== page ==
2017-03-01

    Purpose: To evaluate the performance of an experimental X-ray dark-field radiography system for chest imaging in humans and to compare with conventional diagnostic imaging. Materials and Methods: The study was institutional review board (IRB) approved. A single human cadaver (52 years, female, height: 173 cm, weight: 84 kg, chest circumference: 97 cm) was imaged within 24 hours post mortem on the experimental x-ray dark-field system. In addition, the cadaver was imaged on a clinical CT system to obtain a reference scan. The grating-based dark-field radiography setup was equipped with a set of three gratings to enable grating-based dark-field contrast x-ray imaging. The prototype operates at an acceleration voltage of up to 70 kVp and with a field-of-view large enough for clinical chest x-ray (>35 x 35 cm2). Results: It was feasible to extract x-ray dark-field signal of the whole human thorax, clearly demonstrating that human x-ray dark-field chest radiography is feasible. Lung tissue produced strong scattering, reflected in a pronounced x-ray dark-field signal. The ribcage and the backbone are less prominent than the lung but are also distinguishable. Finally, the soft tissue is not present in the dark-field radiography. The regions of the lungs affected by edema, as verified by CT, showed less dark-field signal compared to healthy lung tissue. Conclusion: Our results reveal the current status of translating dark-field imaging from a micro (small animal) scale to a macro (patient) scale. The performance of the experimental x-ray dark-field radiography setup offers, for the first time, obtaining multi-contrast chest x-ray images (attenuation and dark-field signal) from a human cadaver.

  20. Study of Increased Radiation When an X-ray Tube is Placed in a Strong Magnetic Field

    Energy Technology Data Exchange (ETDEWEB)

    Wen, Z.F.; /Stanford U., Dept. Radiol. /Stanford U., Phys. Dept.; Pelc, N.J.; /Stanford U., Dept. Radiol. /Stanford U., Dept. Bioeng.; Nelson, W.R.; /SLAC; Fahrig, R.; /Stanford U., Dept. Radiol.

    2007-01-12

    When a fixed anode x-ray tube is placed in a magnetic field (B) that is parallel to the anode-cathode axis, the x-ray exposure increases with increasing B. It was hypothesized that the increase was caused by backscattered electrons which were constrained by B and reaccelerated by the electric field onto the x-ray tube target. We performed computer simulations and physical experiments to study the behavior of the backscattered electrons in a magnetic field, and their effects on the radiation output, x-ray spectrum, and off-focal radiation. A Monte Carlo program (EGS4) was used to generate the combined energy and angular distribution of the backscattered electrons. The electron trajectories were traced and their landing locations back on the anode were calculated. Radiation emission from each point was modeled with published data (IPEM Report 78), and thus the exposure rate and x-ray spectrum with the contribution of backscattered electrons could be predicted. The point spread function for a pencil beam of electrons was generated and then convolved with the density map of primary electrons incident on the anode as simulated with a finite element program (Opera-3d, Vector Fields, UK). The total spatial distribution of x-ray emission could then be calculated. Simulations showed that for an x-ray tube working at 65 kV, about 54% of the electrons incident on the target were backscattered. In a magnetic field of 0.5 T, although the exposure would be increased by 33%, only a small fraction of the backscattered electrons landed within the focal spot area. The x-ray spectrum was slightly shifted to lower energies and the half value layer (HVL) was reduced by about 6%. Measurements of the exposure rate, half value layer and focal spot distribution were acquired as functions of B. Good agreement was observed between experimental data and simulation results. The wide spatial distribution of secondary x-ray emission can degrade the MTF of the x-ray system at low spatial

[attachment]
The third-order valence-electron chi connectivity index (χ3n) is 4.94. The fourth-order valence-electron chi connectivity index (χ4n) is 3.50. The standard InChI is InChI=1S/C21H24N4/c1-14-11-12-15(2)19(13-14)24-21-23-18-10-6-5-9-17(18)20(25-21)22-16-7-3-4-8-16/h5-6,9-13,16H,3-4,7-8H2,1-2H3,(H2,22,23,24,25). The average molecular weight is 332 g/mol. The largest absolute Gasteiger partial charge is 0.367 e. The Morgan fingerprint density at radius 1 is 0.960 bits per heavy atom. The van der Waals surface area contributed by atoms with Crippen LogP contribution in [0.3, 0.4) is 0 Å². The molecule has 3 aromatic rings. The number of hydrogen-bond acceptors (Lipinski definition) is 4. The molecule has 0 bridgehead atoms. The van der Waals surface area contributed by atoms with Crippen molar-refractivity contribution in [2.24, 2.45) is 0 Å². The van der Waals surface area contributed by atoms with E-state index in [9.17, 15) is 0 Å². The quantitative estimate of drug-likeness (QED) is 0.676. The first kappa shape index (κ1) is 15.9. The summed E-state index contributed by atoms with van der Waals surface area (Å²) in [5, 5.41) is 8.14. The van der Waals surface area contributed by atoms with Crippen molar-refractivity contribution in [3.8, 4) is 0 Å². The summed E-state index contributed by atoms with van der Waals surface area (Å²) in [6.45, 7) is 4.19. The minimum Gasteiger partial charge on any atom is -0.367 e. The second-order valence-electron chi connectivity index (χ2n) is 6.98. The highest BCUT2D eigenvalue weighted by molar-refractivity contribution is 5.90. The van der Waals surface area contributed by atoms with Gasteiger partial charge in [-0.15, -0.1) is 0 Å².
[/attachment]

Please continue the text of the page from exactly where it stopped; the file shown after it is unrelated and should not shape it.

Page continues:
1. Note: Grazing incidence small and wide angle x-ray scattering combined with imaging ellipsometry

    Energy Technology Data Exchange (ETDEWEB)

    Koerstgens, V.; Meier, R.; Ruderer, M. A.; Guo, S.; Chiang, H.-Y.; Mueller-Buschbaum, P. [Technische Universitaet Muenchen, Physik-Department, Lehrstuhl fuer Funktionelle Materialien, James-Franck-Str. 1, 85748 Garching (Germany); Perlich, J.; Roth, S. V.; Gehrke, R. [HASYLAB, DESY, Notkestr. 85, 22607, Hamburg (Germany)

    2012-07-15

    The combination of grazing incidence small angle x-ray scattering (GISAXS) and grazing incidence wide angle x-ray scattering (GIWAXS) with optical imaging ellipsometry is presented as an upgrade of the available measurement techniques at the wiggler beamline BW4 of the Hamburger Synchrotronstrahlungslabor. The instrument is introduced with the description of the alignment procedure to assure the measurement of imaging ellipsometry and GISAXS/GIWAXS on the same sample spot. To demonstrate the possibilities of the new instrument examples of morphological investigation on films made of poly(3-hexylthiophene) and [6,6]-phenyl-C{sub 61} butyric acid methyl ester as well as textured poly(9,9-dioctylfluorene-alt-benzo-thia-diazole) are shown.